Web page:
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Summarize the Baptist belief of speaking in tongues.
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High School Teacher
Some history is in order. According to the Bible in Acts Chapter 2, those who followed Christ were waiting together, praying, and the Holy Spirit came into the room like a rushing wind. Tongues of flame appeared over the heads of those gathered in the room, and they were able to speak in languages that they had not known previously.
The Bible in Acts 2, for example, describes the followers of Jesus Christ gathering on Pentecost after Christ ascended to heaven, when:
"...suddenly there came a sound from heaven as of a rushing mighty wind, and it filled all the house where they were sitting. And there appeared unto them cloven tongues like as of fire, and it sat upon each of them. And they were all filled with the Holy Ghost, and began to speak with other tongues, as the Spirit gave them utterance."
There are some denominations that continue the practice of glossolalia or speaking in tongues. Some call this a "private prayer language" while others believe this is actual understandable language meant for the spiritual strengthening of the person who is able to understand the message. There are some rules given to the Church regarding spiritual gifts in 1 Corinthians Ch 12 and 13. The point is that the gift of tongues is not the only way to Christ. Some denominations believe that if you do not speak in tongues, then you are not saved. Other denominations believe that tongues are gibberish and nonsense...something to attract attention.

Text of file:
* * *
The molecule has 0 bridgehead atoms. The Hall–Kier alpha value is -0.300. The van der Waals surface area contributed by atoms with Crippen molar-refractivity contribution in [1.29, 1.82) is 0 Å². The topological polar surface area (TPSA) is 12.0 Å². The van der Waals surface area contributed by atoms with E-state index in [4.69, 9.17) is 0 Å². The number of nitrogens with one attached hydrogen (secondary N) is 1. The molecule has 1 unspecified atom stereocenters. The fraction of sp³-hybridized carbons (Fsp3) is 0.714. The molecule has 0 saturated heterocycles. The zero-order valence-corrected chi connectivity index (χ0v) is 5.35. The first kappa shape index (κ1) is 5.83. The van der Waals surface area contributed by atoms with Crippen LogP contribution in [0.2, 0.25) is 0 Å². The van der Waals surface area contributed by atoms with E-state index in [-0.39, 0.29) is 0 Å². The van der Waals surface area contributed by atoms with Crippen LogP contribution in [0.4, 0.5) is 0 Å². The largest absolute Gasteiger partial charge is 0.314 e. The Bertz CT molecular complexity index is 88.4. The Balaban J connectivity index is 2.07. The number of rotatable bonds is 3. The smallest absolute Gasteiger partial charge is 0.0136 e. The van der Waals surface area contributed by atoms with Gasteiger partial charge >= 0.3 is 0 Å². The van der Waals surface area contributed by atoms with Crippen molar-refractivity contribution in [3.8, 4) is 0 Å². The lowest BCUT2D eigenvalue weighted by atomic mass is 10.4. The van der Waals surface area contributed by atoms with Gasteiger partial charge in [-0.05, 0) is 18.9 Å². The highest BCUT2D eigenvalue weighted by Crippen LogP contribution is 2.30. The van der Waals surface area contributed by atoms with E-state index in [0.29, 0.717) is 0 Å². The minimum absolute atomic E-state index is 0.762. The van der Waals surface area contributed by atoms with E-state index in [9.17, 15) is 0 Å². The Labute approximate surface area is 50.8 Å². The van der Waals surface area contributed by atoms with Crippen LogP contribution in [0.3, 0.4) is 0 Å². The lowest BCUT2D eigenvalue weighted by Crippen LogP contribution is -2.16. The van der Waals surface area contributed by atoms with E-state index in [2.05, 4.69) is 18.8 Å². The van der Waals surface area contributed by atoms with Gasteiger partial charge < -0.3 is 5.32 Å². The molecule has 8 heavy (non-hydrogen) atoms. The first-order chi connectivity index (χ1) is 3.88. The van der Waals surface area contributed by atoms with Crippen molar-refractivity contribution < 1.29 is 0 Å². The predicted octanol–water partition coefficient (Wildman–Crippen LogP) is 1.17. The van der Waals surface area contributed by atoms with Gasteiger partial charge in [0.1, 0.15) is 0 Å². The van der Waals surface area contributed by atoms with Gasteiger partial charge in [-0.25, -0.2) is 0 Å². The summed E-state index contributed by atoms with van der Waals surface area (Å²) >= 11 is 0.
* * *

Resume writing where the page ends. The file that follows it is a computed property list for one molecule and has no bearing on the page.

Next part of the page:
Baptists believe in something called dispensationalism which means that there are different elements or eras of Biblical time. After the written word was finished and the Bible was complete, so the need for this glossolalia went away. So, baptists mainly believe that this is not "baptist" doctrine or belief. There are nine gifts listed in the Bible in the book of 1 Corinthians Chapter 12. Of these nine, two of the gifts concern "other tongues"...one speaking and the other interpreting.
"I have opposed (speaking in tongues) for all of these years because I think it's an erroneous interpretation of the Bible," Patterson said. "Southern Baptists traditionally have stood against what we feel like are the excesses of the charismatic movement. All we're doing is restating where we've always been."